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Oral Terbinafine and breastfeeding

Some mothers develop fungal nail infections in pregnancy and delay treatment. When breastfeeding, topical treatments are preferable. I am asked at least once a week about oral terbinafine – hard to answer with little research. Hope this information helps with shared decision making.

Oral terbinafine and breastfeeding factsheet

Oral Terbinafine is sometimes used to treat fungal infection of the nails if topical products have failed to resolve symptoms. Treatment generally lasts for 3 months.

The most frequent adverse effects (for the mother) after oral use of terbinafine hydrochloride are gastrointestinal disturbances such as nausea, diarrhoea and mild abdominal pain. Loss or disturbance of taste may occur and occasionally may be severe enough to lead to anorexia and weight loss. Terbinafine hydrochloride is well absorbed from the gastrointestinal tract. The bioavailability is about 80% because of first-pass hepatic metabolism. Some people are unable to tolerate the drug because of side effects.

Oral terbinafine is extensively bound to plasma proteins (99%) so passage into breastmilk might be expected to be low. The only research refers to two women given a single dose of 500 mg; the total level of terbinafine measured in breastmilk during the 72-hour post-dosing period was 0.65 mg in one mother and 0.15 mg in another. Neither woman was breastfeeding, but both were producing some breastmilk (218 ml and 41 ml, respectively). After 18 hours, the levels of terbinafine were below the level of detection.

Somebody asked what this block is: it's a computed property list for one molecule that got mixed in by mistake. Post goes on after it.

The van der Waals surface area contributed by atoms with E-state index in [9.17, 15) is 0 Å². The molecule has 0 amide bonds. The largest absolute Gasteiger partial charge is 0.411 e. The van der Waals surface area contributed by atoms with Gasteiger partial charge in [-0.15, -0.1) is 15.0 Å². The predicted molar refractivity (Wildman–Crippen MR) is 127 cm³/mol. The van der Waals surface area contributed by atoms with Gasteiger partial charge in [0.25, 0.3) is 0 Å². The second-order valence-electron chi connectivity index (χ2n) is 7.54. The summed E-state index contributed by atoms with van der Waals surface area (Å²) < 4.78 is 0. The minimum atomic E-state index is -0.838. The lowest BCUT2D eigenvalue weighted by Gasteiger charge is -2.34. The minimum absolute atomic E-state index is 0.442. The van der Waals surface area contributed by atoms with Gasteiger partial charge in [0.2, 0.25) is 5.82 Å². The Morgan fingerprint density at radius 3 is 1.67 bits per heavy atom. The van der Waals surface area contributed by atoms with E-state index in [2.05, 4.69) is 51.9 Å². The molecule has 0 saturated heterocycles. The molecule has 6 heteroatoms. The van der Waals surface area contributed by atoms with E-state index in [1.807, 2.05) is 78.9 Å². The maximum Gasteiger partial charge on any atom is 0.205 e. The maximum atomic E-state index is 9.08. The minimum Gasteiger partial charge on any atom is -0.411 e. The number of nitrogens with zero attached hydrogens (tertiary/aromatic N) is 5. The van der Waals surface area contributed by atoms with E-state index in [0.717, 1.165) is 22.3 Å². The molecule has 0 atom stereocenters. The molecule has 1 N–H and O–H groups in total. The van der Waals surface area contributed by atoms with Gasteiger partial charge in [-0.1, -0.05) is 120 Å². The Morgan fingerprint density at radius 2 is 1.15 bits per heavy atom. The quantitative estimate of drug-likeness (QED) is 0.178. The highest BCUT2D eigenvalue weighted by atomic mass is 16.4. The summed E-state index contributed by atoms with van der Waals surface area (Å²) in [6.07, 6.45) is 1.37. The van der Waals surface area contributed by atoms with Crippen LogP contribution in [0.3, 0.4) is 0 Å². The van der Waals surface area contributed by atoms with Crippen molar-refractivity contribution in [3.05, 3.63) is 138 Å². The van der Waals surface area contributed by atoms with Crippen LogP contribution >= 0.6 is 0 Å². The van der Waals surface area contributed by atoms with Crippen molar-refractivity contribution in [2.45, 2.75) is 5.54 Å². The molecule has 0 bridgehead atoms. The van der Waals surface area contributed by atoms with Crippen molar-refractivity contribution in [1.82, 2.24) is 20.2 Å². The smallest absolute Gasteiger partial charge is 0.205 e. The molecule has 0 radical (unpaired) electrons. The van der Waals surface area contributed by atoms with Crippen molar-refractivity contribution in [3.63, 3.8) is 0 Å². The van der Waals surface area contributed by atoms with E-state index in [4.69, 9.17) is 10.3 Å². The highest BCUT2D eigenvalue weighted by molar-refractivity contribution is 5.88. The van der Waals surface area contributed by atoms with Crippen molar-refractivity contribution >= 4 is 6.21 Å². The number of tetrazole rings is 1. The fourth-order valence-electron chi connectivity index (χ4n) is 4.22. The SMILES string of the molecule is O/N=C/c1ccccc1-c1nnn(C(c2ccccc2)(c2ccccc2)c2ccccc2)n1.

The volume of milk being produced by the mothers makes this study questionable as an evidence base. Similarly, the single dose does not replicate normal treatment. However, the authors suggested that using the average milk concentration values over the 24-hour period in the two subjects, an exclusively breastfed infant would receive 3.8% of the maternal weight-adjusted dosage of terbinafine.

Although unlicensed terbinafine has been used to treat tinea capitis in children (Gupta et al. 2003).

Skin concentrations may be up to 75-fold higher than those in the blood. It may persist in the skin for up to 8 weeks after the drug has been discontinued and in the nails for up to a year although treatment is stopped much sooner

The BNF reports that manufacturer advises avoidance of cream or tablets as it is present in milk but less than 5% of the dose is absorbed after topical application of terbinafine.


•             Leachman SA, Reed BR, The use of dermatologic drugs in pregnancy and lactation, Dermatol Clin, 2006;24:167–97.

•             Gupta AK, Adamiak A, Cooper EA, The efficacy and safety of terbinafine in children, J Eur Acad Dermatol Venereol, 2003;17:627–40.

•             Thieme G, Peuckert U, Report on a pharmacokinetic study of SF 86-327 in healthy females in the ablactation period. Sandoz document number 303-019. 1986 (information taken from report in Lactmed and Hale 2017 online access).

Further information

•             www1.racgp.org.au/ajgp/2019/october/superficial-fungal-infections

•             https://dermnetnz.org/topics/terbinafine/

See also



Limited information indicates that oral maternal doses of 500 mg daily produce low levels in milk and would not be expected to cause any adverse effects in breastfed infants, especially if the infant is older than 2 months. Monitor the infant for jaundice or other signs of liver toxicity, especially in younger, exclusively breastfed infants

email wendy@breastfeeding-and-medication.co.uk

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